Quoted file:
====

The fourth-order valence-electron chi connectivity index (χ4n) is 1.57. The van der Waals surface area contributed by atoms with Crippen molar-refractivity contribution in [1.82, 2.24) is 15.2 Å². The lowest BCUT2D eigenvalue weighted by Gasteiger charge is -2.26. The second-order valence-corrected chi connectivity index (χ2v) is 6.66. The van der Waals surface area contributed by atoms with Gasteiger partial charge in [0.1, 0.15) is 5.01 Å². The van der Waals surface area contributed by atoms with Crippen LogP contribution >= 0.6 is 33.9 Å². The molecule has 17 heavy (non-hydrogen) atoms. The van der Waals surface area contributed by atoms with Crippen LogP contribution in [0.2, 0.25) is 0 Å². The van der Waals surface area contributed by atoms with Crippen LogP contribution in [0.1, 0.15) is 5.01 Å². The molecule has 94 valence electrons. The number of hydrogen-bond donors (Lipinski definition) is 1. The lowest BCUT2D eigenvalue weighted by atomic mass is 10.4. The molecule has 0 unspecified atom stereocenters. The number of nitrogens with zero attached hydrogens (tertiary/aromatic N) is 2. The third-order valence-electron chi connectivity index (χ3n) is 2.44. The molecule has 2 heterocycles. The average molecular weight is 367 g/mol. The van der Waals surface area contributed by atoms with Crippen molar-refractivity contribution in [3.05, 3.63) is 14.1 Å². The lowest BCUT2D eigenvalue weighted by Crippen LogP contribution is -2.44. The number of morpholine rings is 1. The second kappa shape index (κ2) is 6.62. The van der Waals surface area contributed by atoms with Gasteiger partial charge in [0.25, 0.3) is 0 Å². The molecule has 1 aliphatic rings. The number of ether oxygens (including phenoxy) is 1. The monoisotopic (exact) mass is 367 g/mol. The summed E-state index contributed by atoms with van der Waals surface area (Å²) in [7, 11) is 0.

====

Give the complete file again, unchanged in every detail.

The fourth-order valence-electron chi connectivity index (χ4n) is 1.57. The van der Waals surface area contributed by atoms with Crippen molar-refractivity contribution in [1.82, 2.24) is 15.2 Å². The lowest BCUT2D eigenvalue weighted by Gasteiger charge is -2.26. The second-order valence-corrected chi connectivity index (χ2v) is 6.66. The van der Waals surface area contributed by atoms with Gasteiger partial charge in [0.1, 0.15) is 5.01 Å². The van der Waals surface area contributed by atoms with Crippen LogP contribution >= 0.6 is 33.9 Å². The molecule has 17 heavy (non-hydrogen) atoms. The van der Waals surface area contributed by atoms with Crippen LogP contribution in [0.2, 0.25) is 0 Å². The van der Waals surface area contributed by atoms with Crippen LogP contribution in [0.1, 0.15) is 5.01 Å². The molecule has 94 valence electrons. The number of hydrogen-bond donors (Lipinski definition) is 1. The lowest BCUT2D eigenvalue weighted by atomic mass is 10.4. The molecule has 0 unspecified atom stereocenters. The number of nitrogens with zero attached hydrogens (tertiary/aromatic N) is 2. The third-order valence-electron chi connectivity index (χ3n) is 2.44. The molecule has 2 heterocycles. The average molecular weight is 367 g/mol. The van der Waals surface area contributed by atoms with Crippen molar-refractivity contribution in [3.05, 3.63) is 14.1 Å². The lowest BCUT2D eigenvalue weighted by Crippen LogP contribution is -2.44. The number of morpholine rings is 1. The second kappa shape index (κ2) is 6.62. The van der Waals surface area contributed by atoms with Gasteiger partial charge in [0.25, 0.3) is 0 Å². The molecule has 1 aliphatic rings. The number of ether oxygens (including phenoxy) is 1. The monoisotopic (exact) mass is 367 g/mol. The summed E-state index contributed by atoms with van der Waals surface area (Å²) in [7, 11) is 0.